Almost every federal and state government is eager to promote their own startup ecosystem. How can you take advantage of this support?
Ahmad Ibrahim, CEO of neo.tax, observes, “It’s important to understand what behavior the government is trying to incentivize with their credits and incentives. The government cares about creating and protecting US-born innovation. It may be cheaper for a company to develop innovative software overseas, but that means that any profits generated from that innovative software belong overseas — and as such, are taxable overseas. So Congress and the IRS have been brainstorming ways to make it worthwhile for a company to keep that innovative software development on its own shores. That way, any profits generated from that innovative software are taxable in the US and, you guessed it, those taxes are revenue to the US government.”
“Because startups are the principal purveyors of innovation, it is not surprising that they would be showered with credits, refunds and incentives by the government. The IRS is not really in the business of handing out free cash. They will, however, give you back money that you have given them. Startups often make the mistake of thinking that they don’t pay Uncle Sam since they aren’t profitable yet (or maybe ever!). What many of them don’t realize is that Uncle Sam charges them 6%+ on top of every paycheck they cut to their brilliant team members and employees. Since payroll is startups’ biggest expense item, by far, getting those payroll taxes refunded is like getting a 5% cash back on your monthly burn!”
For US-based companies, a good starting place is Grants.gov, where you can find a fairly comprehensive directory of federal grants, searchable by keyword, agency, funding-type, and date. For innovation research and technology transfer funding, Small Business Innovation Research (SBIR) and Small Business Technology Transfer (STTR) are competitive programs that encourage domestic small businesses to engage in Federal Research/Research and Development (R/R&D) with the potential for commercialization. GrantWatch centralizes data on US funding opportunities, but its focus is on the non-profit sector, which excludes many startups.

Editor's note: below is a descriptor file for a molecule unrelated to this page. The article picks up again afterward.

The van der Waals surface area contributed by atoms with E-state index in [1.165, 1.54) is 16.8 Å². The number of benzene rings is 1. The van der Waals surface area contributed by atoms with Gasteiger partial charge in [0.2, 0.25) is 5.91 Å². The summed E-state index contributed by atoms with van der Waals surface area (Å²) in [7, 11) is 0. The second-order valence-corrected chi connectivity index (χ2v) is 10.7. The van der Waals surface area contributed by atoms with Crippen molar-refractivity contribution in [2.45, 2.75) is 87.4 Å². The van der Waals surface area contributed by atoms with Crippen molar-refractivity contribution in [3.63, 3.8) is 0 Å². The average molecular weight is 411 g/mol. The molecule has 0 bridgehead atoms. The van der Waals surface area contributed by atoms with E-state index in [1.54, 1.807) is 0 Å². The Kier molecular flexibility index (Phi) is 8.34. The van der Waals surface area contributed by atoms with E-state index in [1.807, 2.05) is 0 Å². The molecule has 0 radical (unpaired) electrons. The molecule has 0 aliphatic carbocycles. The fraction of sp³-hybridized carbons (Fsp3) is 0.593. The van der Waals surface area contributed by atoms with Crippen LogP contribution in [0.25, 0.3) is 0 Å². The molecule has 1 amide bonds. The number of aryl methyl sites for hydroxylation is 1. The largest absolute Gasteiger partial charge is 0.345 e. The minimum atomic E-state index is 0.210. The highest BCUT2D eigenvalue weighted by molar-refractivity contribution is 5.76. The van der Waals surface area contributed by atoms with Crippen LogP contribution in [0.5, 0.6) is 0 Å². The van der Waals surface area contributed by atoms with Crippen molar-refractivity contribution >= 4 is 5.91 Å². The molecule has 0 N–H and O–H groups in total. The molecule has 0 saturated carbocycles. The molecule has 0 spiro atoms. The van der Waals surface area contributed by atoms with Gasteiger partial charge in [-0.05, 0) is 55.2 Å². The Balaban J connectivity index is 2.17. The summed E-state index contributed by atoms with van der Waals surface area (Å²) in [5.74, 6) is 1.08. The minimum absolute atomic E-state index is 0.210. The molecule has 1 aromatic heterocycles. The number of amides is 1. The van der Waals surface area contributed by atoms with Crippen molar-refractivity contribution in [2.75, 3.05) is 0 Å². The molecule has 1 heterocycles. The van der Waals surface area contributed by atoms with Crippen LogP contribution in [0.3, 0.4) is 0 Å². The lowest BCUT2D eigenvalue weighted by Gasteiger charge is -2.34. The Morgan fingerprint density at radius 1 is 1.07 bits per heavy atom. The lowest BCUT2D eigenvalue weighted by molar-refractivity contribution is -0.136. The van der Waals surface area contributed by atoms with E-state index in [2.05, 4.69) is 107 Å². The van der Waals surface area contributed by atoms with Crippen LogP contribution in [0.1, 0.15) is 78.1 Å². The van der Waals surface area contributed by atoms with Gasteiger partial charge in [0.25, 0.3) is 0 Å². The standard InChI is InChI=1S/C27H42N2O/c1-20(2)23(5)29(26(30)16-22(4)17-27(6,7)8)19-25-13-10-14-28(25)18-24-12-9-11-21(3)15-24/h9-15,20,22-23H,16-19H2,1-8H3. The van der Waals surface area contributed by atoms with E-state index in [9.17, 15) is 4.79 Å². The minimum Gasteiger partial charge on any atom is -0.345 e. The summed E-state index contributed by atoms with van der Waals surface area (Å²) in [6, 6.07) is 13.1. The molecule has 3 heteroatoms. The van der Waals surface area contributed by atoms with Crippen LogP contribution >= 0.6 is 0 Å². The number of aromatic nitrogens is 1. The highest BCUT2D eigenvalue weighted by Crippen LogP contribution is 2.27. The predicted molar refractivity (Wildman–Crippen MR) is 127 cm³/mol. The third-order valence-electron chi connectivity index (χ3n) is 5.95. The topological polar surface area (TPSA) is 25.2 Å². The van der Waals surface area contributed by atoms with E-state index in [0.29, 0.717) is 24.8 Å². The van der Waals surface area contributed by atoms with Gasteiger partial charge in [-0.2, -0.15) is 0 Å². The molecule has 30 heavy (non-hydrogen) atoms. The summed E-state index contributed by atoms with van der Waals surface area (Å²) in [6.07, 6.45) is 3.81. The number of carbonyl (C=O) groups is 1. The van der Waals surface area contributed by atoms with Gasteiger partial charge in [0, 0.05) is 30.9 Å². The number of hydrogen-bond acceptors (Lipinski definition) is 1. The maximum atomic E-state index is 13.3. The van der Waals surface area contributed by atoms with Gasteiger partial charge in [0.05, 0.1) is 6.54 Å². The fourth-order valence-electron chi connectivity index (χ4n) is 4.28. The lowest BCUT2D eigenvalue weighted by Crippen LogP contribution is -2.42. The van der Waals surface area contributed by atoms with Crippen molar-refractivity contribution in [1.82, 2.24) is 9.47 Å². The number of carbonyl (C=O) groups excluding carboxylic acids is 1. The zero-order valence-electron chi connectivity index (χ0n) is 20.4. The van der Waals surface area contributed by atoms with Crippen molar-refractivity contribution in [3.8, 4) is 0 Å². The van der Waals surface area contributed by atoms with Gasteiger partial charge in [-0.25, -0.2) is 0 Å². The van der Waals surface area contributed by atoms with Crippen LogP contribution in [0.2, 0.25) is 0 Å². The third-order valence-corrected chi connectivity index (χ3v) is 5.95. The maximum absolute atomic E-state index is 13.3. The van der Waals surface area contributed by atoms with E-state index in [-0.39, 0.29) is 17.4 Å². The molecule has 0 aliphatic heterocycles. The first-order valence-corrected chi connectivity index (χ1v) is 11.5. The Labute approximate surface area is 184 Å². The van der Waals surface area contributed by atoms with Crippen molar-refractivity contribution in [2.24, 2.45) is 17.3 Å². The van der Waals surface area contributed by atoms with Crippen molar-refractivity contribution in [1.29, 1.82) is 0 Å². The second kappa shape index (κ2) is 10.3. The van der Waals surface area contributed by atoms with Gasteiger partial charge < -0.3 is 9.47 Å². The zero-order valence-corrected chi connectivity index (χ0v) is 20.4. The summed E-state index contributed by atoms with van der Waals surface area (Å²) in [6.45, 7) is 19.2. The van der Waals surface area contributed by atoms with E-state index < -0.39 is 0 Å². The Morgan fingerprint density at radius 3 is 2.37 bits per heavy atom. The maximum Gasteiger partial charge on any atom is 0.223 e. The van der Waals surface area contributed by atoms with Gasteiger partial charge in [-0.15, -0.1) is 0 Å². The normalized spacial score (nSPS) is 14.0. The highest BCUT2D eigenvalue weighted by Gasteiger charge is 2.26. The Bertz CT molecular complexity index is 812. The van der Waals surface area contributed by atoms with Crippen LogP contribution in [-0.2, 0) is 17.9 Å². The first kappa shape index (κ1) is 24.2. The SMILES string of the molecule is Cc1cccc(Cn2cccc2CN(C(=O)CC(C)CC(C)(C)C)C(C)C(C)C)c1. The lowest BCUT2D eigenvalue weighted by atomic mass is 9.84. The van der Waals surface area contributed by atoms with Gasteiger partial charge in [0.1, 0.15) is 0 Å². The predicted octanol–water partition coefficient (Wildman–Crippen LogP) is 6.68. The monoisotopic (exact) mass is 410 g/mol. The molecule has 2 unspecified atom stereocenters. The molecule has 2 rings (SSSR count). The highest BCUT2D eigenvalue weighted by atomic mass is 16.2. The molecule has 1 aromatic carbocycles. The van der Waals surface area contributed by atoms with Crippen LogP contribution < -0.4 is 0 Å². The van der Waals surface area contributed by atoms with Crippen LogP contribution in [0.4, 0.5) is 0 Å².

For non-federal grants, the best tactic seems to be searching for “technology grants” or “innovation grants” in connection with your local state or city, but the most reliable source of information will be your local Small Business Development Center. For state and municipal level resources, explore the Funding Opportunities provided by the EDA. Nerdwallet has compiled specific small-business grants for women, veterans, and minorities.
A number of companies specialize in helping companies leverage government support:
- Neo.tax – helps startups to apply for and secure their startup payroll tax refund.
- Brief – consultancy helping startups access government funding
- Mainstreet – helps startups discover, apply for, and receive government credits and incentives.
Nick Abouzeid, Head of Marketing, MainStreet.us, said, “There are thousands of programs across the US, everything from large federal R&D tax credits down to local, city, and county programs designed to encourage the work you’re already doing. If your CPA or firm is only checking for a single credit, you’re leaving big dollars on the table. We’re proud to support 200+ different credits today – more credits means more money for you. CPAs, consultancies love to charge you big dollars upfront to do these studies and filings, leaving you on the hook for 6-12 months before the IRS will write you a check. Find a partner for your filings that can get you cash upfront for your credits – ours is 0% interest & free to take – so you don’t have to wait for Uncle Sam to cut you a check. It really is free money.”
From all the diversity that is government-related grants, we’ve squeezed out a shortlist of grant programs related to the regions and industries that most of our portfolio companies are located in (not including federal grants; see Grants.gov for that):
- Empire State Development’s Division of Science, Technology and Innovation (NYSTAR)
- New York Grant Watch
For advice on contracting with the government:
Many other countries have their own local initiatives. For example, Rosi Haft, CEO, Lumenora, has won almost €200K from various German entities. She observes, “Berlin has lots of great programs that provide non-dilutive funding: Berlin Founders Fund; Entrepreneur First; Berlin government specific funding; Bosch; Horizon 2020; Deutsche Telekom (T-Mobile); for everything from patents to MVPs and also business coaching.”